Literature

Literature broadly is any collection of written work, but it is also used more narrowly for writings specifically considered to be an art form, especially prose fiction, drama, and poetry. In recent centuries, the definition has expanded to include oral literature, much of which has been transcribed. Literature is a method of recording, preserving, and transmitting knowledge and entertainment.

Literature, as an art form, can also include works in various non-fiction genres, such as autobiography, diaries, memoir, letters, and the essay. Within its broad definition, literature includes non-fictional books, articles or other printed information on a particular subject.

Etymologically, the term derives from Latin literatura/litteratura "learning, a writing, grammar," originally "writing formed with letters," from litera/littera "letter". In spite of this, the term has also been applied to spoken or sung texts. Developments in print technology have allowed an ever-growing distribution and proliferation of written works, which now includes electronic literature.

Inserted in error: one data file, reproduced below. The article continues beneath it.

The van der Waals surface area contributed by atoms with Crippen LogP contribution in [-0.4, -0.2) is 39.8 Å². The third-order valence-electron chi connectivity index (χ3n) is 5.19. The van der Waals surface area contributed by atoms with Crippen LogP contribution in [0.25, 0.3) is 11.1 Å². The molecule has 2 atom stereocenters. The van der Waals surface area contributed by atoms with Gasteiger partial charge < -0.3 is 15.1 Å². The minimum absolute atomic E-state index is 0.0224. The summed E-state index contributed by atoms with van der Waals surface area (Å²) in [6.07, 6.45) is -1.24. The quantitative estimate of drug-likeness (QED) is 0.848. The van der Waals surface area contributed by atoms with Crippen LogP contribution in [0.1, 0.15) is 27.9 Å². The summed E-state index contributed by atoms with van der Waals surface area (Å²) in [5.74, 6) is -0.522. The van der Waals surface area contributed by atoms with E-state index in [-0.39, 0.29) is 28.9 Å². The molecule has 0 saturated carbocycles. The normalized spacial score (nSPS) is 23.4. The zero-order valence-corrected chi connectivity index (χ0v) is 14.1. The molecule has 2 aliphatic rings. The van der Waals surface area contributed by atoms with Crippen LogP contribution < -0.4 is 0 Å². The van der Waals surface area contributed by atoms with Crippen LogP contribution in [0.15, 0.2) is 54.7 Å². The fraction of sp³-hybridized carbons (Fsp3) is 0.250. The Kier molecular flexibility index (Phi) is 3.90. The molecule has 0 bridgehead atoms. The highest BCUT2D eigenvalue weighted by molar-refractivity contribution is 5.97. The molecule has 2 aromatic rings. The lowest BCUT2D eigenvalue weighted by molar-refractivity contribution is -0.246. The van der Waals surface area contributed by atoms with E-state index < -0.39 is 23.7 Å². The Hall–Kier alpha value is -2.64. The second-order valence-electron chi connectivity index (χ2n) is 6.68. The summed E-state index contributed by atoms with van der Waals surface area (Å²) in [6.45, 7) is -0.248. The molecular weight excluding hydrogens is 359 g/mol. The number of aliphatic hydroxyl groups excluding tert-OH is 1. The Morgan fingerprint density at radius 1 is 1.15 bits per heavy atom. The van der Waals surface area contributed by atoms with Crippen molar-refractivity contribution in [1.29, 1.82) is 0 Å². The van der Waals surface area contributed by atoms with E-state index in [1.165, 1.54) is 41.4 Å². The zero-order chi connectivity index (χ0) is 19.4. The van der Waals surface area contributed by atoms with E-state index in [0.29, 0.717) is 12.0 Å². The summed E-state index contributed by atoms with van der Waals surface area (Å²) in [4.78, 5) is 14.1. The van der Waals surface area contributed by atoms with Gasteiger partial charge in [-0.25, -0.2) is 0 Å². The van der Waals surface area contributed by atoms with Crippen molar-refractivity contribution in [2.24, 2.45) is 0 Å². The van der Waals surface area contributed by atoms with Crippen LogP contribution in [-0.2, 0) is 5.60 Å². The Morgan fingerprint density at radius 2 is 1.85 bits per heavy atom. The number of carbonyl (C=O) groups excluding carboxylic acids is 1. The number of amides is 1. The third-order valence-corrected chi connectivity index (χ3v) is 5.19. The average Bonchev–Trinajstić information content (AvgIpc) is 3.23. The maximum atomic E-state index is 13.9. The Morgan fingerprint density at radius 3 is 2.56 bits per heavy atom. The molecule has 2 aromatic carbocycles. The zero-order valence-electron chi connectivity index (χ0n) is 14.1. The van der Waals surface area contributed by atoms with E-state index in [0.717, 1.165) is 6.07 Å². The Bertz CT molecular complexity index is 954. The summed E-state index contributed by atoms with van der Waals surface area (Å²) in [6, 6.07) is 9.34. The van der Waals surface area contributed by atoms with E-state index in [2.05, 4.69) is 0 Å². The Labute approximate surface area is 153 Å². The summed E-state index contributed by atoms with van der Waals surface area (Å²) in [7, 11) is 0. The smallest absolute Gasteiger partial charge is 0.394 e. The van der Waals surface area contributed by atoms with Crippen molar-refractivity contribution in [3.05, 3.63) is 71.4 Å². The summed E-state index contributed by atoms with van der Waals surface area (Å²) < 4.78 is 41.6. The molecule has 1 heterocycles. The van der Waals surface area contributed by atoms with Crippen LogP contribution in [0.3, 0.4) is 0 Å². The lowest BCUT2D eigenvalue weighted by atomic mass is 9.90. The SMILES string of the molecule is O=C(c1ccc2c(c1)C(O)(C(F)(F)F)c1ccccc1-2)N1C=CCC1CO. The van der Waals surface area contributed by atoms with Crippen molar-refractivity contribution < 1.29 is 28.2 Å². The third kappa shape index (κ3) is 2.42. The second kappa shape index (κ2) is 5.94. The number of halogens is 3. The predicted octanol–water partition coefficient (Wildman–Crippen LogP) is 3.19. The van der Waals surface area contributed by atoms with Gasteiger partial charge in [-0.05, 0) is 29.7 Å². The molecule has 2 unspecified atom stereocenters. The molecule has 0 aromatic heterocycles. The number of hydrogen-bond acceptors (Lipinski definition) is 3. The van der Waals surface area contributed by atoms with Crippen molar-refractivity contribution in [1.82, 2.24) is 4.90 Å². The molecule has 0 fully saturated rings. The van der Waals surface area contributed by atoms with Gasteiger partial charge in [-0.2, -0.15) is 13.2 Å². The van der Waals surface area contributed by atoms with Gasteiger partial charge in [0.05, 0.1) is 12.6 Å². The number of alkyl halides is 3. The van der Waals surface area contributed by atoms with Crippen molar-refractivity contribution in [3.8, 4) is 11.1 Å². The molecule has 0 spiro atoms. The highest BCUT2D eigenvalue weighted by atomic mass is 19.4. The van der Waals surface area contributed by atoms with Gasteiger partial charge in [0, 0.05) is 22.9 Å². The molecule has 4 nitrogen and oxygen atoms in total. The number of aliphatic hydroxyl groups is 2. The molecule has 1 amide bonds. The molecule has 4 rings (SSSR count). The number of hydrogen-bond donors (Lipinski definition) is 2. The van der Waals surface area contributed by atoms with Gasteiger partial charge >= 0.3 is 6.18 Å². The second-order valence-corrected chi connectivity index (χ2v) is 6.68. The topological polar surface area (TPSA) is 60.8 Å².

Literature is classified according to whether it is poetry, prose or drama, and such works are categorized according to historical periods, or their adherence to certain aesthetic features, or genre.

In 1880, the English Assyriologist George Smith (left) published a translation of Tablet XI of the Epic of Gilgamesh (right), containing the Flood myth, which attracted immediate scholarly attention and controversy due to its similarity to the Genesis flood narrative.
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